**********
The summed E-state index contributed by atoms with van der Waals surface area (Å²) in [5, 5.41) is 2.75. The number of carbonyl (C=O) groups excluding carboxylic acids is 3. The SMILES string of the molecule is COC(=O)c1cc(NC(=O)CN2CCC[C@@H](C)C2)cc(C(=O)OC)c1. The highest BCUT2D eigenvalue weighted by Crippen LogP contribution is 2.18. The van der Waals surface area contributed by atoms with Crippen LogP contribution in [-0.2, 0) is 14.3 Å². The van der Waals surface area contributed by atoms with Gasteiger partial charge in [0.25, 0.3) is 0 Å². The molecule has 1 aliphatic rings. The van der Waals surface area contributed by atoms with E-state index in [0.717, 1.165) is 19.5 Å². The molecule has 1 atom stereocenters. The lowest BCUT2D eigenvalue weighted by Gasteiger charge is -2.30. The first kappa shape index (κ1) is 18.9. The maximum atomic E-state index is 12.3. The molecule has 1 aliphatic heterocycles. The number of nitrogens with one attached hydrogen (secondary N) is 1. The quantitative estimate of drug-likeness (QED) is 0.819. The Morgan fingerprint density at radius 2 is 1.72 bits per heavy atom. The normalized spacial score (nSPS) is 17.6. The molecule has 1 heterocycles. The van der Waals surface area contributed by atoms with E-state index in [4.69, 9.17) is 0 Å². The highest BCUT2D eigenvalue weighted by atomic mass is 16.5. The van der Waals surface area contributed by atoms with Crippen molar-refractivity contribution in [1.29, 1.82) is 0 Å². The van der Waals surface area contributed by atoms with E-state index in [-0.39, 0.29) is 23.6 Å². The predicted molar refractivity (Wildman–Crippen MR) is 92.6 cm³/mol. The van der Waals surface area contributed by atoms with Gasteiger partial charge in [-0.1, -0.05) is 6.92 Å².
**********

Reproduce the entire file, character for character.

The summed E-state index contributed by atoms with van der Waals surface area (Å²) in [5, 5.41) is 2.75. The number of carbonyl (C=O) groups excluding carboxylic acids is 3. The SMILES string of the molecule is COC(=O)c1cc(NC(=O)CN2CCC[C@@H](C)C2)cc(C(=O)OC)c1. The highest BCUT2D eigenvalue weighted by Crippen LogP contribution is 2.18. The van der Waals surface area contributed by atoms with Crippen LogP contribution in [-0.2, 0) is 14.3 Å². The van der Waals surface area contributed by atoms with Gasteiger partial charge in [0.25, 0.3) is 0 Å². The molecule has 1 aliphatic rings. The van der Waals surface area contributed by atoms with E-state index in [0.717, 1.165) is 19.5 Å². The molecule has 1 atom stereocenters. The lowest BCUT2D eigenvalue weighted by Gasteiger charge is -2.30. The first kappa shape index (κ1) is 18.9. The maximum atomic E-state index is 12.3. The molecule has 1 aliphatic heterocycles. The number of nitrogens with one attached hydrogen (secondary N) is 1. The quantitative estimate of drug-likeness (QED) is 0.819. The Morgan fingerprint density at radius 2 is 1.72 bits per heavy atom. The normalized spacial score (nSPS) is 17.6. The molecule has 1 heterocycles. The van der Waals surface area contributed by atoms with E-state index in [4.69, 9.17) is 0 Å². The highest BCUT2D eigenvalue weighted by atomic mass is 16.5. The van der Waals surface area contributed by atoms with Crippen molar-refractivity contribution in [1.29, 1.82) is 0 Å². The van der Waals surface area contributed by atoms with E-state index in [-0.39, 0.29) is 23.6 Å². The predicted molar refractivity (Wildman–Crippen MR) is 92.6 cm³/mol. The van der Waals surface area contributed by atoms with Gasteiger partial charge in [-0.1, -0.05) is 6.92 Å².